During the month of September 2016, members of Cyber Kahilafah began to promote and advertise the use of a technology called ZeroNet, which enables decentralized Web site hosting using a peer-to-peer (P2P) network. The obvious advantage of this technology, which was initially released in 2015, lies in the fact that a Web site’s data is stored on several computers simultaneously (as opposed to a central storage server) and, therefore, it is difficult to remove from the Internet. Web sites on this network can be accessed by installing an application tailored to a variety of computer operating systems. In addition, ToR can be used in order to increase users’ level of anonymity and to encrypt information traffic.
During 2015-2016, authorities discovered several attempts by Islamic State operatives to establish Web sites on the darknet containing information about the organization’s activities, as well as advice and messages encouraging its supporters to carry out attacks against the West. These sites were attacked by Western hackers who prevented their continued operation. It can be assumed that these attacks were the main factor that led the organization to use the ZeroNet technology in order to keep the organization’s sites active.
Figure 1: a screenshot of an announcement on the Telegram channel of “Cyber Kahilafah”, including the declared establishment of a new Web site on ZeroNet containing messages and advice for “lone wolves”
Islamic State Web sites established on ZeroNet thus far include a basic content page that mainly contains threats against the West and calls for lone wolf attacks, as well as links to other sites on the ZeroNet network and ToR.
Figure 2: a screenshot of the “Cyber Kahilafah” Web site on ZeroNet
The Web site displayed in Figure 2 contains messages to “lone wolves” in the West and in the Gulf States that are battling against the Islamic State, encouraging Muslims who are unable to migrate to the Islamic State to express their support for the organization by learning how to create explosives and how to use weapons in order to carry out attacks in “infidel lands”. There is a link on this site to the “jihad” and “lone wolves” archives on the ToR network.
Figure 3: a screenshot of the “Cyber Kahilafah” Web site on ZeroNet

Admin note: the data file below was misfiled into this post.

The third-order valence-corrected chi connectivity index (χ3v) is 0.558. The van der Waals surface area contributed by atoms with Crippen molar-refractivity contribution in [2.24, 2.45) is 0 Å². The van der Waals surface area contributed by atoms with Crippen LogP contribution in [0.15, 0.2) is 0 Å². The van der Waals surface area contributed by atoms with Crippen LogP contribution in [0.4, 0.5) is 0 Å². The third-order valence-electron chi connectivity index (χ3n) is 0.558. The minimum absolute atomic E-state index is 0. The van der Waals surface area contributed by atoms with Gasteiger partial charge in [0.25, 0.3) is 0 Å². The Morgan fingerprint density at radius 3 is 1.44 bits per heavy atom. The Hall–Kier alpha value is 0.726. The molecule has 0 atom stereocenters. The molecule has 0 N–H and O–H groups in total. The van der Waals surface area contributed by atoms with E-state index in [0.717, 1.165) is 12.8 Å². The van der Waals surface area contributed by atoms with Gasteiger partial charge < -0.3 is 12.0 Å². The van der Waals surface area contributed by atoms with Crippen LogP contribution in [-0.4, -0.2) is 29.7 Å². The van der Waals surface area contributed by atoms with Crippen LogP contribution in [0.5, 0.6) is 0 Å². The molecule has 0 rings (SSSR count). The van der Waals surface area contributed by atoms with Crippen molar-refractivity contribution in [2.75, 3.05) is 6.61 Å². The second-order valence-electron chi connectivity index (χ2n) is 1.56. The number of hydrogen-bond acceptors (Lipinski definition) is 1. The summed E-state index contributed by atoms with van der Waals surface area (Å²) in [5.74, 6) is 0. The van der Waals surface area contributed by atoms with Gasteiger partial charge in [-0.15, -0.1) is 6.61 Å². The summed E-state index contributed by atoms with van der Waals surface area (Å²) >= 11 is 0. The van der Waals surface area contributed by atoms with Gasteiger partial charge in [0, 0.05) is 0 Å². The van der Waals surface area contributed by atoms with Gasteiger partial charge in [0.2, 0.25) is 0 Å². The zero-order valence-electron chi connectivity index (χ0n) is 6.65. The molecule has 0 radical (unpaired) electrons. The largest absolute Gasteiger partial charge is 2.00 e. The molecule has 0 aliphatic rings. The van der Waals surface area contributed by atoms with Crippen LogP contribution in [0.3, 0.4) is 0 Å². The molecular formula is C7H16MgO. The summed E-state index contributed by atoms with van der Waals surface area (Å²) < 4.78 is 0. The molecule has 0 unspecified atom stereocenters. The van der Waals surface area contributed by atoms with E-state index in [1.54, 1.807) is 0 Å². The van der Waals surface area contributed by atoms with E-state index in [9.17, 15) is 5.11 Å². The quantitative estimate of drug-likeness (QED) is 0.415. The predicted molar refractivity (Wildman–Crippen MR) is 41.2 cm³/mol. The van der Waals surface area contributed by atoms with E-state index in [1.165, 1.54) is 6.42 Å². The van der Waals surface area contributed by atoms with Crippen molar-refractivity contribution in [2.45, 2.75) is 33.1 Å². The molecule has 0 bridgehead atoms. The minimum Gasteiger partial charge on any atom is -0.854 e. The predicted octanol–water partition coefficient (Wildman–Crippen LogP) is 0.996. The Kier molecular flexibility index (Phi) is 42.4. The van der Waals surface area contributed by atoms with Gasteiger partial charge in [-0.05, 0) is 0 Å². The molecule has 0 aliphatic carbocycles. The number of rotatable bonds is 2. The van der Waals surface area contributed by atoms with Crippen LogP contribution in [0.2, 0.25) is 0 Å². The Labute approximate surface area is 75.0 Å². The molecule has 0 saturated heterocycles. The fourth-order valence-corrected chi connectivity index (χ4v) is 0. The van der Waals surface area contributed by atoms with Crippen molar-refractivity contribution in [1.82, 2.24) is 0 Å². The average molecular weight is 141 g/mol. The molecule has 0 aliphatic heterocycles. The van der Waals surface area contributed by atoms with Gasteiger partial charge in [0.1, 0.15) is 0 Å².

The Web site displayed in Figure 3 contains a call for “electronic jihad” as an alternative way to support the Islamic State without migrating to its territory: “We can make the world powers bow down before us without firing a single shot by hacking energy networks, the Internet, government institutions and banks. We can also can hack SCADA systems, etc.” The Web site lists the countries that should be attacked: Saudi Arabia, the United States, Russia, Turkey, Iran, UAE, Bahrain, Egypt, Australia, France, Germany, Kuwait, Jordan and Morocco. In addition, the site will intends to post a link to a special Web site that will be established for “lone wolves” in order to learn fighting, assassination and shooting techniques.
A new visitor to the Shumukh al-Islam jihadist Web forum known as “Umar al-Baghdadi” responded to an article on Al-Jazeera regarding the difference between the Deep Web and the Dark Web by claiming that is it better to focus efforts on the issue of the Dark Web. The visitor explained that several Web sites were established on the Dark Net to support the Islamic State in which lessons are offered to “lone wolves”.
Al-Baghdadi attached screenshots of the sites that he referred to but they were apparently removed by the editors of the forum, who wrote in response to al-Baghdadi’s post: “The Web sites that you mentioned are still secret as far as we are concerned and not everyone who publishes inflammatory posts are trustworthy. There is no problem browsing through TOR but if you take a look at the materials that these sites publish you will discover that many of the PR materials need to be downloaded and herein lies the danger. One must be very careful when downloading any material from these sites in order to avoid exposing one’s identity to the dogs from Intelligence”.
Islamic State supporters and activists are developing and adapting themselves to the new challenges being placed before them by western countries that are using a variety of ways to stop the organization’s activities on the Internet. They are adopting technologies, software and off-the-shelf services that enable the organization to overcome the various obstacles by increasing the level of information security, including encrypting data and data traffic, anonymity of users and storage servers, etc. These tools enable the organization to continue operating on the Internet despite the obstacles and challenges placed by Western countries and, therefore, it can be assumed that Islamic State operatives will continue to use this approach in order to securely maintain their presence on the Internet, with emphasis on anonymity and systems survivability.